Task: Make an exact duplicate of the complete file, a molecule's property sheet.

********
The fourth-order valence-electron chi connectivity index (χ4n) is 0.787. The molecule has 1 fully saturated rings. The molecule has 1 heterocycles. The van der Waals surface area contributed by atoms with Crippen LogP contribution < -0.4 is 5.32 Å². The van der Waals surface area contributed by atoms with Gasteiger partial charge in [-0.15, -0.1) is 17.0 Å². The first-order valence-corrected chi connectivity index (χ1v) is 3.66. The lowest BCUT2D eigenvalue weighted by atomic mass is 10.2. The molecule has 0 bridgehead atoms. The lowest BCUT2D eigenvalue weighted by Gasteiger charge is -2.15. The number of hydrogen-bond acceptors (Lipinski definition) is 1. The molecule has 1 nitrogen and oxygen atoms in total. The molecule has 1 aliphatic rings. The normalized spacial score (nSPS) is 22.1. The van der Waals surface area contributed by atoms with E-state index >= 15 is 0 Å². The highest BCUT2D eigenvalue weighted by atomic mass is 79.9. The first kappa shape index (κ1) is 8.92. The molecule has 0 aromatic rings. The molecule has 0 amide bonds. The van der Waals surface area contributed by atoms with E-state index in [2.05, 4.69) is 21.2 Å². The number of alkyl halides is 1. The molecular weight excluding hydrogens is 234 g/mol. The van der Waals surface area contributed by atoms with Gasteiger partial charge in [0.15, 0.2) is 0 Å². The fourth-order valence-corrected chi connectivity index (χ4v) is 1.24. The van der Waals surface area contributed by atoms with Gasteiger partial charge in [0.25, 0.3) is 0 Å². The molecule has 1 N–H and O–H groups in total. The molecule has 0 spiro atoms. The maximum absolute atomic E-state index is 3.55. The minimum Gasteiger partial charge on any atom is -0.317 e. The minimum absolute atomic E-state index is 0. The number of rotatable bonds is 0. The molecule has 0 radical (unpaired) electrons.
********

The fourth-order valence-electron chi connectivity index (χ4n) is 0.787. The molecule has 1 fully saturated rings. The molecule has 1 heterocycles. The van der Waals surface area contributed by atoms with Crippen LogP contribution < -0.4 is 5.32 Å². The van der Waals surface area contributed by atoms with Gasteiger partial charge in [-0.15, -0.1) is 17.0 Å². The first-order valence-corrected chi connectivity index (χ1v) is 3.66. The lowest BCUT2D eigenvalue weighted by atomic mass is 10.2. The molecule has 0 bridgehead atoms. The lowest BCUT2D eigenvalue weighted by Gasteiger charge is -2.15. The number of hydrogen-bond acceptors (Lipinski definition) is 1. The molecule has 1 nitrogen and oxygen atoms in total. The molecule has 1 aliphatic rings. The normalized spacial score (nSPS) is 22.1. The van der Waals surface area contributed by atoms with E-state index >= 15 is 0 Å². The highest BCUT2D eigenvalue weighted by atomic mass is 79.9. The first kappa shape index (κ1) is 8.92. The molecule has 0 aromatic rings. The molecule has 0 amide bonds. The van der Waals surface area contributed by atoms with E-state index in [2.05, 4.69) is 21.2 Å². The number of alkyl halides is 1. The molecular weight excluding hydrogens is 234 g/mol. The van der Waals surface area contributed by atoms with Gasteiger partial charge in [0.15, 0.2) is 0 Å². The fourth-order valence-corrected chi connectivity index (χ4v) is 1.24. The van der Waals surface area contributed by atoms with Gasteiger partial charge in [0.25, 0.3) is 0 Å². The molecule has 1 N–H and O–H groups in total. The molecule has 0 spiro atoms. The maximum absolute atomic E-state index is 3.55. The minimum Gasteiger partial charge on any atom is -0.317 e. The minimum absolute atomic E-state index is 0. The number of rotatable bonds is 0. The molecule has 0 radical (unpaired) electrons.